Quinoa is another miraculous product. The year 2013 was officially declared as “The International Year of the Quinoa” by Food and Agricultural Organization of the United Nations.
First, it is famous for having a high-protein content, which makes it a great cholesterol-free and low-fat source of protein. It can be said that Quinoa is a complete protein source if we look at its amino acid profile. However, the protein content in cooked Quinoa is less than 5%.
Secondly, Quinoa is being researched for its anti-diabetic qualities. Quinoa contains high levels of biologically active phytochemicals, which have been implicated in plant defence from insects. They have also shown a range of beneficial pharmacological effects in mammals. There was research conducted to find the best leaching process in order to effectively release concentrated bioactive phytochemicals from quinoa seeds. This was done to provide an efficient method to produce a food-grade mixture that may be useful for anti-diabetic applications.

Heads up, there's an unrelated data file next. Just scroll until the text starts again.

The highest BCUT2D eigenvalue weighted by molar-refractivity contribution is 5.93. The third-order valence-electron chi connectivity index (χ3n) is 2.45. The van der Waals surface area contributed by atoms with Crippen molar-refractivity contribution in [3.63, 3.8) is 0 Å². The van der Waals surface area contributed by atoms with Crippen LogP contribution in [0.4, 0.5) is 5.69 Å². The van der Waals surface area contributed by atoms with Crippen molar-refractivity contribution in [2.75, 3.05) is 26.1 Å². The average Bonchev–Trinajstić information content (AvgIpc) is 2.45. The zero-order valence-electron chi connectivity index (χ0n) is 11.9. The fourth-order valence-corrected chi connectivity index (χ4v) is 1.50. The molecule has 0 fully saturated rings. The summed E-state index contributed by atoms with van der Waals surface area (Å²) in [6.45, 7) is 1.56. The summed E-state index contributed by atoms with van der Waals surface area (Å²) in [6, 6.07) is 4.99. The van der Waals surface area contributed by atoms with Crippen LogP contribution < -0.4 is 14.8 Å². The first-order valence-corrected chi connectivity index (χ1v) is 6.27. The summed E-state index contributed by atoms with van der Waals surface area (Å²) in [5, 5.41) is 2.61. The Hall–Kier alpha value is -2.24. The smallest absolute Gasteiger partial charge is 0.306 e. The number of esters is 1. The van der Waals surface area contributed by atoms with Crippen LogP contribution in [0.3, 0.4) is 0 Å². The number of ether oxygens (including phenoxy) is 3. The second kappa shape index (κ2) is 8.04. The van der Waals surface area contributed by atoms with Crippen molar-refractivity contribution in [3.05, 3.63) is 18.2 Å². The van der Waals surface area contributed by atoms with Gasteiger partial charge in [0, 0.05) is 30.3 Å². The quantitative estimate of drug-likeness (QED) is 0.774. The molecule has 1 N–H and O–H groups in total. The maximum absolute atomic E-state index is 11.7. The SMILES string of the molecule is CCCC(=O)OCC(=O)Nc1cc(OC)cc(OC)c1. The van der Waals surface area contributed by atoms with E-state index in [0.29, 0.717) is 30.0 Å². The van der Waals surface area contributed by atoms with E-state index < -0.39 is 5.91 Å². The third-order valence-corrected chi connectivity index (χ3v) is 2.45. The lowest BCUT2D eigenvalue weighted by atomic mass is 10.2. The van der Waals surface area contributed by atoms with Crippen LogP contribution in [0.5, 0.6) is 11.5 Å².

Let’s hope the Quinoa we buy in the shops is not leached! Cooking in water is the most healthy way to prepare Quinoa. According to Dr.Fuhrman.com it prevents the formation of acrylamide, a potentially toxic compound formed with dry cooking.
Quinoa Pilaf is an ideal lunch meal, especially for those who take their own lunch to work. If Quinoa pilaf is transferred into sterilised dry containers immediately after cooking completes, they can be stored in the refrigerator for a few days.
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